Various die bonding approaches have been, and still are, developed to meet the ever-evolving product requirements. Such approaches include:
Die bonding process selection is based on the application. Balancing cost, performance and reliability is usually involved. Reliability Classes are well defined (consumer, computer and data communications, military/aerospace, telecommunications, and harsh environments). They mainly differ in their thermal cycling and hermiticity requirements. Thermal cycling is a common metric. Parts are placed inside a humidity chamber and must typically meet a certain number of thermal cycles without failure. Most failures occur at the material interfaces due to thermal expansion mismatches. Therefore, the integrity and performance of the die attach layer is often seen as critical. This means that the choice of the die attach material, its curing profile, and the thickness of the bond layer are all critical parameters in the quest to meet such reliability requirements. The size of the die, the thickness of the die, the coefficients of thermal expansion of the die, the substrate and the die attach material are all factors to be considered.
The operating environment also drives the choice of the die bonding process. Consumer products used inside the home or the office would have a different requirement than an optoelectronics module operating outside, or in the sea bed, that needs to operate reliably between -40F to +40F in a harsh environment. Satellite, military, and aerospace parts would have also a different requirement. The die bonding process will be different for a product that needs to be completely hermetic versus a consumer product that has an expected 3-year life in an office. In a hermetic package, concerns of degassing and humidity, build-up would tend to support non-polymer based constructions (eutectic die bonding versus epoxy die bonding).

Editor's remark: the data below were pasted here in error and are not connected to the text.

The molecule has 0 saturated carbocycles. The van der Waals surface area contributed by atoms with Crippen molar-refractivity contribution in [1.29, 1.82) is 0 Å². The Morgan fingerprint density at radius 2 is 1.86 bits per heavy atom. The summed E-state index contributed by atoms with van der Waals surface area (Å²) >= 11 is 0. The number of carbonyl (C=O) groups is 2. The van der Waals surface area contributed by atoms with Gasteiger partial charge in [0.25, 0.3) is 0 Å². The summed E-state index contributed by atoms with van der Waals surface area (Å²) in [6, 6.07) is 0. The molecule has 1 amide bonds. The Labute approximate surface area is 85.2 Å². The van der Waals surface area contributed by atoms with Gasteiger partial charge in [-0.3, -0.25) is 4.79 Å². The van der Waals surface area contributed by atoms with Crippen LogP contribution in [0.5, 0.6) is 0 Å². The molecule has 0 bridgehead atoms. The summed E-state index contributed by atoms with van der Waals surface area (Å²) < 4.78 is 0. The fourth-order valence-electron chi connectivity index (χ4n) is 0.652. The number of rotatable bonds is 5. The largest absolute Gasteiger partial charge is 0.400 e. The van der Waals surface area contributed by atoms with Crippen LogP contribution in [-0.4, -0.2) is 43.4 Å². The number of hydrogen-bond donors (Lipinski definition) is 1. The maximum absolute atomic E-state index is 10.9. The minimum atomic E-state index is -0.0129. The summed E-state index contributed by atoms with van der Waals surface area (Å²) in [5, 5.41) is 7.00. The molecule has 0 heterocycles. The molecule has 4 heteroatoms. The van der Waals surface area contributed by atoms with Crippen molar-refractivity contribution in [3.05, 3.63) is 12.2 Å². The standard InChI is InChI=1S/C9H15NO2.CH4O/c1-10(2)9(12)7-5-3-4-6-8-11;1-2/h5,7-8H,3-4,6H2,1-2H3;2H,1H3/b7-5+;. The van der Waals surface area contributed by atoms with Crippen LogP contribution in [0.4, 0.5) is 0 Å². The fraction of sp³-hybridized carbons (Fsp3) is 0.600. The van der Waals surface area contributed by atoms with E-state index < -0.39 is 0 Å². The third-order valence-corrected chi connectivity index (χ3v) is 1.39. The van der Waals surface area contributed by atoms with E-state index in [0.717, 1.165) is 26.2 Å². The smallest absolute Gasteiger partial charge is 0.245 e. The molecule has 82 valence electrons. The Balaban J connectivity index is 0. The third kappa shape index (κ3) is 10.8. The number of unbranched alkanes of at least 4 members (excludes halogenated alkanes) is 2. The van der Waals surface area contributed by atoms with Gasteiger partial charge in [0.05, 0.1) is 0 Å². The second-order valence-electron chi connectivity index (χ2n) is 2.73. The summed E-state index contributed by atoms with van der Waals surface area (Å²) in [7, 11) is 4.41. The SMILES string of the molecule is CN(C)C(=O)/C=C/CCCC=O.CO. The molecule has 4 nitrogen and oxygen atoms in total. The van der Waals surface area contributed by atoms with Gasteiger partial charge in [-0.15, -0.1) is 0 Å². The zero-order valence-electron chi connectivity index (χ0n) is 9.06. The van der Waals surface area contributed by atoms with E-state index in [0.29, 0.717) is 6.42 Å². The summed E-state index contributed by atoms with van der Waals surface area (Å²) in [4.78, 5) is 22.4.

Finally, products have different performance requirements. An IC used in microwave radar applications, has a completely different material set, and general product requirements than the electronics found in a TV remote controller.
MRSI-705 Die Bonding
Performance, reliability and environmental requirements must be met at the lowest cost possible. Levels of automation, process speed, and optimized throughput are all factors that a packaging engineer will consider to balance requirements with manufacturing costs.
Similar to the die bonding process, the die bonding equipment varies greatly based on the end product specification requirements. Die bonding equipment for the assembly of high volume consumer products, with its lower reliability and environmental requirements, will consequently be quite different than die bonding equipment dedicated to high reliability telecommunications packages. In the latter case, higher accuracy is required, process repeatability and process control are paramount, and the overall reliability of the interconnect is critical.
Finally, the case of Datacom applications is quite unique. Although the environment requirements are not as stringent as Telecom; the performance of the package, and in particular as it pertains to the speed of data transactions, drive a unique need for ultrafast off-chip, and even on-chip performance. This is where photonics assembly comes into play. Die bonding approaches for this application are novel, needing high accuracy placement for passive alignment, while leveraging the speed of known epoxy die bonding techniques. MRSI is well positioned for such applications, refer to Optoelectronics Die Bonding for more information on this front.